• Radio and Bluetooth transmitter and receiver, allowing the micro:bit to interact wirelessly with mobile devices or other micro:bits.
  • 25 gold strips, known as pins. These input and output pins can be used to physically connect the micro:bit with things such as circuits, headphones and buzzers, or with extensions such as robotics kits, games controllers or customisable accessories.

What can kids code with micro:bit?

With all of these features, micro:bit can be used for countless experiments, games and other activities. There are plenty of tutorials on the official website to help kids make the most of their micro:bit. Potential projects include:

  • Step tracker: micro:bit can use its accelerometer sensor to track your steps as you walk and display the step count in LED lights. Kids can change the calibration of the accelerometer to make their step tracker even more accurate. After programming the micro:bit, they can attach it to their shoe and head out for a walk!
  • Jukebox: music lovers can programme songs for their micro:bit, switch between songs by pressing the buttons, adjust the volume by tilting or shaking the micro:bit, and connect it to headphones or a speaker to listen to the music.
  • Light alarm: who needs a traditional alarm clock? micro:bit’s LED light sensor can be programmed with an ‘if…else’ loop to measure the light in a room and set off an alarm when the light exceeds a certain level, waking them up with the sunlight.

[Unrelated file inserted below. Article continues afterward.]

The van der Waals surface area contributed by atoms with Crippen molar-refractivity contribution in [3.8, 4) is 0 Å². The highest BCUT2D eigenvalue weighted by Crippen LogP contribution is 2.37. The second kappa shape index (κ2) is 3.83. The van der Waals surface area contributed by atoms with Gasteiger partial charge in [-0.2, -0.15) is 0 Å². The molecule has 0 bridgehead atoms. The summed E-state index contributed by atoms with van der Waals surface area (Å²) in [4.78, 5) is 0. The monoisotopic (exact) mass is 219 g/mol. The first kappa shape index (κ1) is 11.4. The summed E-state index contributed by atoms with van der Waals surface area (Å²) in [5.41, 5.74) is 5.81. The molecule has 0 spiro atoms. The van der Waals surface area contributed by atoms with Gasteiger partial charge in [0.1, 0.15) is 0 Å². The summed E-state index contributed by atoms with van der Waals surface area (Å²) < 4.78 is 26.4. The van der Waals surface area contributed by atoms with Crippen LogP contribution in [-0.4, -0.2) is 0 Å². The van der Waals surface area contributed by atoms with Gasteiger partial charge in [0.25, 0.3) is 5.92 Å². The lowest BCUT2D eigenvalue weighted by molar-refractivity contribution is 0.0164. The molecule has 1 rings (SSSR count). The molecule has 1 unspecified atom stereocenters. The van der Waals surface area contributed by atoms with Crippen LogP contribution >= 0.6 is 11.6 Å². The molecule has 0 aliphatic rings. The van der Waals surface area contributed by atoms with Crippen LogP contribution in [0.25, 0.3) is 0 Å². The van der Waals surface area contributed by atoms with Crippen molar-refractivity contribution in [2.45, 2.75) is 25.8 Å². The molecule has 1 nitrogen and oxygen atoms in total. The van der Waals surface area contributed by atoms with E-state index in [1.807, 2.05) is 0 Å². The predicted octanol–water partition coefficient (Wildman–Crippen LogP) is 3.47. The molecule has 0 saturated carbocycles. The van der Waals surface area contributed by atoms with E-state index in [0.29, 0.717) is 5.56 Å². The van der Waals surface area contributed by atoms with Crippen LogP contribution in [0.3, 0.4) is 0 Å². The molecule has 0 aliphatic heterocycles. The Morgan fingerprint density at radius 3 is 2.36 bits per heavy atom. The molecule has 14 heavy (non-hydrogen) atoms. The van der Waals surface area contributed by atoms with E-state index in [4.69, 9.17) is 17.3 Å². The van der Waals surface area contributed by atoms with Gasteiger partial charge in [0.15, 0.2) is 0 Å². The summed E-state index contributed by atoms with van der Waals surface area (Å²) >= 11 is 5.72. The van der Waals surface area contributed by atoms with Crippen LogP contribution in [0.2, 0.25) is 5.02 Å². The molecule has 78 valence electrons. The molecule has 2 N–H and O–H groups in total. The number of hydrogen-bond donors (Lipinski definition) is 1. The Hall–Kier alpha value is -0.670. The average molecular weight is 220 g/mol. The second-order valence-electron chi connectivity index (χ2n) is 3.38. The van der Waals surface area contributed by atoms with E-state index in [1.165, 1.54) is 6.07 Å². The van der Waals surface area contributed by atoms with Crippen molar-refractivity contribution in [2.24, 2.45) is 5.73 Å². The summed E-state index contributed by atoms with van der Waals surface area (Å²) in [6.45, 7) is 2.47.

• Intruder alarm: keep intruders at bay by connecting a homemade pressure sensor, crafted from cardboard and tin foil, to the 0 and GND pins on the micro:bit. Then, connect a second micro:bit to a buzzer. The micro:bits can connect via radio signal to set off the buzzer when the sensor is stepped on. Hide the sensor in your desired place, for example under a rug by the bedroom door, and wait!
  • Disco ball: kids can calibrate the microphone sensor to detect the sound level in a room, and programme the LED output display to dim or brighten based on this level. When they play a song, the micro:bit lights will change along with the beat!

Photo by Stuart Bradyderivative on Wikimedia, images from Makecode.microbit